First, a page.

5. It would appear from the judgment of the Court below that the matter was decided on the question whether Lanka Kanakaiah had purchased all the extent specified within the boundaries, which was about ac. 15-00 or that he had only a right to ac. 12-91 cents specified as the area specified in the sale certificate. It was obviously supposed that if the boundaries prevailed over the area, the plaintiff acquired title to the land sold to him under Ex. A-1, dated 1-12-1952. The learned Subordinate Judge was of the view that the area specified in the sale certificate prevailed, and so the plaintiff bad no right to the property attached and sold in Court auction to defendants 1 and 2, and dismissed the suit.
6. The question raised before me is that the learned Subordinate Judge was wrong in the view that he had taken and that whether in a private sale or in a Court sale the area within the boundaries specified prevailed over the area on the application of the principle of demonstratio falsa non nocat (false description does not vitiate). It is settled law that that is the view taken in a private sale; whether or not it equally applies to Court sales is a live question.
7. Sri Sastry argued that there was no difference; and that the rule equally applied to the sale certificates issued by the Court and he cited a Bench decision of the Madras High Court; Subbayya Chakilivan v. Muttiah Goundan, 78 Ind Cas 414 : (AIR 1924 Mad 493). In the said case the question was directly raised before the Bench as to what exactly was the land purchased in Court auction which described the land as lying within specific boundaries and by extent when there was variation between the two. In the course of the judgment, the learned Judges observed that the rule of interpretation was that boundaries must prevail as against the measurements. The learned Judges also observed that there was no reason to suppose that, when the judgment-creditor was putting up the property for sale in execution of his money decree, he was reserving any portion of the property to be left to his judgment-debtor and settling only a portion of the property belonging to him and that the property was a single property forming one block on the Avanasi Road. The observations, further to the statement of the rule, have impact only as the probabilities of a case; but in unmistakable terms the Bench has expressed that the rule in the interpretation of a document was that boundaries prevailed as against the measurements. It is clear from the observations of the Bench that it was the rule of interpretation of a document. The matter should rest only on the application of the rule and nothing more.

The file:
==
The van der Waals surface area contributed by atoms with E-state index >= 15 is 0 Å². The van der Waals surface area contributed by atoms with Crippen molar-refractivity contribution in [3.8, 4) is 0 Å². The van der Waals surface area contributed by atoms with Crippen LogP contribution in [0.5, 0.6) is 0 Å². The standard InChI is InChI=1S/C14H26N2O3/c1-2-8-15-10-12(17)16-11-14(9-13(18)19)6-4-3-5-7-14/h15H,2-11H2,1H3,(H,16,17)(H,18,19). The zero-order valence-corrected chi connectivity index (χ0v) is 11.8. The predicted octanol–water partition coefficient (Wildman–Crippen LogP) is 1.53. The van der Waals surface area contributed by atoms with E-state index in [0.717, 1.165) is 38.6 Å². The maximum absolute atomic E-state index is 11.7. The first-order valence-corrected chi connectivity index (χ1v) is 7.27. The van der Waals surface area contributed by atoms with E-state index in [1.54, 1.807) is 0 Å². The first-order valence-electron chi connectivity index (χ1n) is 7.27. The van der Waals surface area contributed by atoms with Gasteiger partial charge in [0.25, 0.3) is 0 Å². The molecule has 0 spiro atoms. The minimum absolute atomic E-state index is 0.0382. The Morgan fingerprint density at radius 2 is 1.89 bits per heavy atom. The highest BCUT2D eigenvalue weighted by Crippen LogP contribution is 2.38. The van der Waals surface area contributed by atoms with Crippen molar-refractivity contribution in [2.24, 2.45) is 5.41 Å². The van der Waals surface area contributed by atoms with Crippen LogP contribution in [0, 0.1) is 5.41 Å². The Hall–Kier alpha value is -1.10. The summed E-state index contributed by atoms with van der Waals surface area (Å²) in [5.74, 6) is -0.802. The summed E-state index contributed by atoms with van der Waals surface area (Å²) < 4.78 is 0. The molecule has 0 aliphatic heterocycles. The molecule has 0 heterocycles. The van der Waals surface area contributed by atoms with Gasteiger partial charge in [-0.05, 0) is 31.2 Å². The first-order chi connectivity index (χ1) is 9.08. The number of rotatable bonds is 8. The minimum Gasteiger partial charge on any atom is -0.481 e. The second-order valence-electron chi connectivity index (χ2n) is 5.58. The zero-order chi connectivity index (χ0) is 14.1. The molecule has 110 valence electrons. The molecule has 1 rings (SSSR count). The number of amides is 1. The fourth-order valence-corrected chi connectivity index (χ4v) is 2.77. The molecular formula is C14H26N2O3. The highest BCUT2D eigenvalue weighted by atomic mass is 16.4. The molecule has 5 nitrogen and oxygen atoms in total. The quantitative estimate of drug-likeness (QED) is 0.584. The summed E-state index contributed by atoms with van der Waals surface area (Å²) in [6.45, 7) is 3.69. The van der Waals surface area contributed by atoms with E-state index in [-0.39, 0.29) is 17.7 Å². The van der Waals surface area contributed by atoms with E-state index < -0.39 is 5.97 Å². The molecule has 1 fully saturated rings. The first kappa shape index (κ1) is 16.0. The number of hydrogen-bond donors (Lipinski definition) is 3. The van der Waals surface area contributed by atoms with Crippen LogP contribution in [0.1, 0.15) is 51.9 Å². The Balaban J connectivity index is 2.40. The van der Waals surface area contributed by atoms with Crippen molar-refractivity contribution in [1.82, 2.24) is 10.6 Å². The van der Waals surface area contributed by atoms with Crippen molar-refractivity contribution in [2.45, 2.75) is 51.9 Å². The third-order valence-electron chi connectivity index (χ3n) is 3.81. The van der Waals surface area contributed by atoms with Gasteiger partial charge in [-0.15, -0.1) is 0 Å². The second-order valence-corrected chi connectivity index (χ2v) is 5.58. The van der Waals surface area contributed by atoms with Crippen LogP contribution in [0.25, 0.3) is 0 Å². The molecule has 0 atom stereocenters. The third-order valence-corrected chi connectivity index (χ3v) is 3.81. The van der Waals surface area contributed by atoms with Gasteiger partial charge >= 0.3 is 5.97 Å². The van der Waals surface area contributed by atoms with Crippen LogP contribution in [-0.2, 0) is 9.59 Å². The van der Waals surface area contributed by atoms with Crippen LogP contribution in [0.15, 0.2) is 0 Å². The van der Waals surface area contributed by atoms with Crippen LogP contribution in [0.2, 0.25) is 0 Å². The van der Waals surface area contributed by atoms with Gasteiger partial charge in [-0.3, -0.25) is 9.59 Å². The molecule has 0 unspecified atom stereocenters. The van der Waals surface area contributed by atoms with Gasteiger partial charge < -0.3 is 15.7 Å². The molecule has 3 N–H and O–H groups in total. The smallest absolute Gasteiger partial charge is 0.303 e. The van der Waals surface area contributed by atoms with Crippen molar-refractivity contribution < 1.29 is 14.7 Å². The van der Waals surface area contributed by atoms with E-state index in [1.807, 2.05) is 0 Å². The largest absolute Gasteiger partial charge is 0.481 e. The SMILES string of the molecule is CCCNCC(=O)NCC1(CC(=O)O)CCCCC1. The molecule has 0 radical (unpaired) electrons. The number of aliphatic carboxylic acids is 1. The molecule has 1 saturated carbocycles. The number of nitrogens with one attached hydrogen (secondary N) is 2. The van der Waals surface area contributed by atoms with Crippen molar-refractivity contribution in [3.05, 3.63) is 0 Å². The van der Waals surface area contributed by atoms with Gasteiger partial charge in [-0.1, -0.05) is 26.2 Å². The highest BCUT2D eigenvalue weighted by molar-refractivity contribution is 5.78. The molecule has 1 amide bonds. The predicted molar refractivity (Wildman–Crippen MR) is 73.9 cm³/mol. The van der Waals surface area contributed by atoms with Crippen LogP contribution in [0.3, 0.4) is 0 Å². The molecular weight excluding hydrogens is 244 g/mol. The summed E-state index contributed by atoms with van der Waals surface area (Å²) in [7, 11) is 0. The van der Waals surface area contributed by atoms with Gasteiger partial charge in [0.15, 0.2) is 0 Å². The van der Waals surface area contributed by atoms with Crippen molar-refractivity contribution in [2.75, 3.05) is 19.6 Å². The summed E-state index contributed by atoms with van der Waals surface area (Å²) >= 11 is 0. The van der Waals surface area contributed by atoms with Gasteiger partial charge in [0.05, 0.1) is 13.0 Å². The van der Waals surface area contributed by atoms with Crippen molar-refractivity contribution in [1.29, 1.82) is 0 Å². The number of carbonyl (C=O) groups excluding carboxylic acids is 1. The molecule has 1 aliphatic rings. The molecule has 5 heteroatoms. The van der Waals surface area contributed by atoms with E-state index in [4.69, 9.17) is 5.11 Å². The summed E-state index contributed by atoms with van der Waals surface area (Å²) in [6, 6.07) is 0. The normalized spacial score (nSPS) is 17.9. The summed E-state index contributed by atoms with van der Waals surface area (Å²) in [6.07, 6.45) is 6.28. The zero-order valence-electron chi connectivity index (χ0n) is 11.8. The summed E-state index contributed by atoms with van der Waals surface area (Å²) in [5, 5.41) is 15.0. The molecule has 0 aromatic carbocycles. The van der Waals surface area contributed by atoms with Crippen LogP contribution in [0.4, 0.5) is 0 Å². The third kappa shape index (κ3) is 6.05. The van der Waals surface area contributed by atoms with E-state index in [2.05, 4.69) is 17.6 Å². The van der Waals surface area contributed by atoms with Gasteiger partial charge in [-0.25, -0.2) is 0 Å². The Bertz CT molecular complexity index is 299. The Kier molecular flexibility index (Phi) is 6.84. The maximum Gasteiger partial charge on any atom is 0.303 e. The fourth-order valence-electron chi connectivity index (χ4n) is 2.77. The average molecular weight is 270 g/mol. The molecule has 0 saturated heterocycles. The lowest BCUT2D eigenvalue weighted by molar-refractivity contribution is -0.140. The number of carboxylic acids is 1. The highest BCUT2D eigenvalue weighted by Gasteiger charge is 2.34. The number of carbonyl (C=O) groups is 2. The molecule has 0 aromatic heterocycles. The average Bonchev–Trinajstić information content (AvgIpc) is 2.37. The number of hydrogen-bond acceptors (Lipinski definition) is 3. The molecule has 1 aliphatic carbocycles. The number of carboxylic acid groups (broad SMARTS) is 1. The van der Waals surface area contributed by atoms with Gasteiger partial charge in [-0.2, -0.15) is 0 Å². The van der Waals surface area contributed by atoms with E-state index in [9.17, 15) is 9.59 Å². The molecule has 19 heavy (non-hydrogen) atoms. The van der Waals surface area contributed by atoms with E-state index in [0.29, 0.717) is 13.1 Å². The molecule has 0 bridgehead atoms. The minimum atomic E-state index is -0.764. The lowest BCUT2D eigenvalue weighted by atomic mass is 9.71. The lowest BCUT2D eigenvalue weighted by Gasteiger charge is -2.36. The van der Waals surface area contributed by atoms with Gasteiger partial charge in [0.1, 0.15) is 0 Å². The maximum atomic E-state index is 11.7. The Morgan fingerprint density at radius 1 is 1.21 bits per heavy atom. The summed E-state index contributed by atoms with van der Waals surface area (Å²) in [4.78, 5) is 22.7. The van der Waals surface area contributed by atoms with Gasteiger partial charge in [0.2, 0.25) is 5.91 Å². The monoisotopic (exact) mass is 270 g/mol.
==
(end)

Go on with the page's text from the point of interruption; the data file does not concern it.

8. But it has also been ruled by the Courts that in the matter of interpretation of documents, Sections 95 and 97 of the Indian Evidence Act embody important exceptions to the general rule laid down in Section 91 of the Indian Evidence Act that when the terms of a contract have been reduced to writing, no evidence shall be given in proof of the terms of the contract except the document itself (or secondary evidence of its contents in certain cases). The illustration to Section 95 shows that if A sells to B 'my house in Calcutta', and if A has no house in Calcutta but has a house in Howrah, of which B has been in possession since the execution of the deed, these facts may be proved to show that the deed related to the house in Howrah. So the illustration to Section 97 shows that if A agrees to sell to B 'my land at X in the occupation of Y' and A has land at X but not in the occupation of Y, and has land in the occupation of Y but it is not at X, evidence may be given to show which was intended to be sold. Another common case is where land within certain boundaries is sold and is wrongly described as containing a certain area, the error in area is regarded as a mere misdescription and does not vitiate the deed. The maxim demonstrate falsa non nocet applies. Vide the decision of the Division Bench: Karuppa Goundan v. Periathambi Goundan, (1907) ILR 30 Mad 397 at p. 399. That is to say, when there is seeming inconsistency as between boundaries and the area stated in an instrument, it is permissible to have recourse to extrinsic evidence and evidence of user by acts of parties, for the purpose of gathering the real intention of the parties to the instrument. That was the view taken by a Bench in Shailendranath Mitra v. Girijabhushan Mukherji, ILR 58 Cal 686: (AIR 1931 Cal 596). That is to say, the real intention of the parties has to be gathered not merely from what ex facie is set out in the document in question but also from extrinsic evidence of user, that is to say, the evidence as to how much was taken delivery of by the auction purchaser, how much was in his actual possession and enjoyment and how much, if any, was in the possession of the original owner against whom the decree-holders sought to levy execution.